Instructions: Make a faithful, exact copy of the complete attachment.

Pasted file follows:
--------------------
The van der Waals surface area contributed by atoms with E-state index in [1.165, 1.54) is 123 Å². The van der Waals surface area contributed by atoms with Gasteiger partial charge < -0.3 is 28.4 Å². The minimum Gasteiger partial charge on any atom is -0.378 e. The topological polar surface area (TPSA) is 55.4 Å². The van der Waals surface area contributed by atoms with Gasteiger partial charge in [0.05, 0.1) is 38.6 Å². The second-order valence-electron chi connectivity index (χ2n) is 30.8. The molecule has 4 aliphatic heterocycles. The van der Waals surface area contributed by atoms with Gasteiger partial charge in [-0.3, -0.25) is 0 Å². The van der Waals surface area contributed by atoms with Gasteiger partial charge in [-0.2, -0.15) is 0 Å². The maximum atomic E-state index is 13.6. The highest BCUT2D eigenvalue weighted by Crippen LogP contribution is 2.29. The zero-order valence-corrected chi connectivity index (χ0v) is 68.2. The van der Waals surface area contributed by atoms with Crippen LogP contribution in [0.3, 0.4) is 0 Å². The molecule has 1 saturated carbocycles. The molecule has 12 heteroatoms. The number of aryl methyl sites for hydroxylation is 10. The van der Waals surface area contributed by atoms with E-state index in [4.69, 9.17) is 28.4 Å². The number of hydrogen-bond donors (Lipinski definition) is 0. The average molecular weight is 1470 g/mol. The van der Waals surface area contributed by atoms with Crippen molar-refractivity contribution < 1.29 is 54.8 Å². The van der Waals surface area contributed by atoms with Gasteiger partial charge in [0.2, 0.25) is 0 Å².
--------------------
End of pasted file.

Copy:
The van der Waals surface area contributed by atoms with E-state index in [1.165, 1.54) is 123 Å². The van der Waals surface area contributed by atoms with Gasteiger partial charge < -0.3 is 28.4 Å². The minimum Gasteiger partial charge on any atom is -0.378 e. The topological polar surface area (TPSA) is 55.4 Å². The van der Waals surface area contributed by atoms with Gasteiger partial charge in [0.05, 0.1) is 38.6 Å². The second-order valence-electron chi connectivity index (χ2n) is 30.8. The molecule has 4 aliphatic heterocycles. The van der Waals surface area contributed by atoms with Gasteiger partial charge in [-0.3, -0.25) is 0 Å². The van der Waals surface area contributed by atoms with Gasteiger partial charge in [-0.2, -0.15) is 0 Å². The maximum atomic E-state index is 13.6. The highest BCUT2D eigenvalue weighted by Crippen LogP contribution is 2.29. The zero-order valence-corrected chi connectivity index (χ0v) is 68.2. The van der Waals surface area contributed by atoms with Crippen LogP contribution in [0.3, 0.4) is 0 Å². The molecule has 1 saturated carbocycles. The molecule has 12 heteroatoms. The number of aryl methyl sites for hydroxylation is 10. The van der Waals surface area contributed by atoms with E-state index in [4.69, 9.17) is 28.4 Å². The number of hydrogen-bond donors (Lipinski definition) is 0. The average molecular weight is 1470 g/mol. The van der Waals surface area contributed by atoms with Crippen molar-refractivity contribution < 1.29 is 54.8 Å². The van der Waals surface area contributed by atoms with Gasteiger partial charge in [0.2, 0.25) is 0 Å².